Yummy Spicy on Buford Highway

Eating My Words: Sichuan succulence at Yummy Spicy

My mother often took me to Chinese restaurants when I was a kid. I was always dragged into the kitchen where barbecued ducks dangled from hooks. Most of these restaurants’ menus included strictly American dishes for those intimidated by exotic fare and finger-spasm-inducing chopsticks.

I’ve told this story many times because it was an early initiation into culinary adventure. The fact is, though, that most of these restaurants served soy-drenched Chinese-American food, barely better than the canned La Choy products. In the decades since then, Chinese-American has become a legitimate style in the way Latin American Chino-Latino and Italian-American have.

Still, by the time I reached my 20s, I was hunting China’s regional cuisines and in recent years, the spicy Sichuan has become a favorite. The most recent, high-quality and inexpensive example is the happily named Yummy Spicy (5164 Buford Hwy., 770-680-5605, yummyspicyga.com). It’s just a couple yards behind Sweet Hut (where you should go for dessert). Like so many freestanding buildings on Buford Highway, its exterior and interior seem oddly out-of-place. In fact, it use to be a place where hard-working folks like Jennifer Zyman of Atlanta Magazine went to get their feet massaged.

Four of us ordered seven dishes. Let me warn you that you need to ask for descriptions despite a huge glossy menu with pictures of nearly everything.Our entertaining server, brother of the owner, explained that the stock menu was ordered from China, so not every item arrives at the table looking the way it is depicted. For example, the cumin lamb is fried in the picture, but gently sautéed in the kitchen with caramelized onions. Cumin is a spice that I weirdly detest in small quantities but love when it is turned up to shrieking volume. This version is not pretty but delish.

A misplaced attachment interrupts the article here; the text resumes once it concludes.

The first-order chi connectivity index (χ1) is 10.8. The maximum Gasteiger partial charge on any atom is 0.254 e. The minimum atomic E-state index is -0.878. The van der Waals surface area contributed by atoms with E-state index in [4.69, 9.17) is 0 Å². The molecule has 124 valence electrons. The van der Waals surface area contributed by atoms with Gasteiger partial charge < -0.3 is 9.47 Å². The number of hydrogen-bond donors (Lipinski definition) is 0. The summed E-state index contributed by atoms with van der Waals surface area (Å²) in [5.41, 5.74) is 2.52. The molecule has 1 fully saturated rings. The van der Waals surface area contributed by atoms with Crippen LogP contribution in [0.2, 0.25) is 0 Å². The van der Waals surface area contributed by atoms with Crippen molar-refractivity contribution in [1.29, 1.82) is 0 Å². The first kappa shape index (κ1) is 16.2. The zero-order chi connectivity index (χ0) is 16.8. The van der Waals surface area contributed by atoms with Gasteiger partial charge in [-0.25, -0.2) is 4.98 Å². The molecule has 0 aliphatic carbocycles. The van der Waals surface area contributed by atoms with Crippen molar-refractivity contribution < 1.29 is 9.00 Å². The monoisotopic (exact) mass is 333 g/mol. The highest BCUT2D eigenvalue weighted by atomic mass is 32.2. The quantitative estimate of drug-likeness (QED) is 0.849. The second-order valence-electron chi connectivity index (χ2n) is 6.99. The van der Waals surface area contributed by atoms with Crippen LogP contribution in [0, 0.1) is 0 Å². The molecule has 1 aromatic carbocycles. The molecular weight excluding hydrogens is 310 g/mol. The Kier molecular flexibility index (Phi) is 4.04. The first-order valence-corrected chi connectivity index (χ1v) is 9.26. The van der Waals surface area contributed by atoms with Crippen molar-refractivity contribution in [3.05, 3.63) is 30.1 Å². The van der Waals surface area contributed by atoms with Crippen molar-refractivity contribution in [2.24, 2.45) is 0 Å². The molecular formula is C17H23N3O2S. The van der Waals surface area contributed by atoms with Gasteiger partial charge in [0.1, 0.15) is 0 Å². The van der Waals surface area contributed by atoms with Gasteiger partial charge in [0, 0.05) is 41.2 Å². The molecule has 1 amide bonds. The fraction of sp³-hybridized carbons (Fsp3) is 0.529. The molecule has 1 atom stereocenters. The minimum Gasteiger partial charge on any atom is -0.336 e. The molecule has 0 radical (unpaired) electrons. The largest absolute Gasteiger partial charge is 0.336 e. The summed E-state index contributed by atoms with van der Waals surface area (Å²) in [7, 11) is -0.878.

A favorite and irresistible choice at the table was rectangles of eggplant dry-fried with red-hot chilies. It was mixed with some chili oil and a lot of caramelized onions, topped with a few wilting scallion stems. Here’s some advice from Wendell Brock of the AJC: You do not have to eat all the chilies in any Sichuan dish. They add great flavor but you can be judicious. In other words, stop your whining about spicy food.

Maybe my favorite entrée was cold chicken, hacked into five pieces, scattered with sesame seeds, sitting in a pool of moderately spicy chili oil.

My least favorite was a plate of dry rice noodles turned yellow by Indian curry seasoning, tossed with shrimp. Spicy lamb – different from my cumin version – was dramatically served in a hot pot over a flame. Slippery wontons in chili oil melted in the mouth, then released a hint of sesame.

There are three beloved dishes on the menu we did not try. First is the Yummy Spicy crunchy-fried chicken, spotted with those ubiquitous hot chilies. Second is the cold noodles. I am just tired of those. Third is the fried, whole crabs. A couple in the booth behind us was digging into these and told me they were their “second-favorite” dish. I wanted them, but I didn’t want to take on the task of cracking them and stabbing them with chopsticks.

I don’t think you could go wrong with any dish here. Quiz the owner’s young bro. He mainly grew up here but spent considerable years in China too, so he can communicate clearly. In fact, he’s majoring in Spanish, so take your abuela.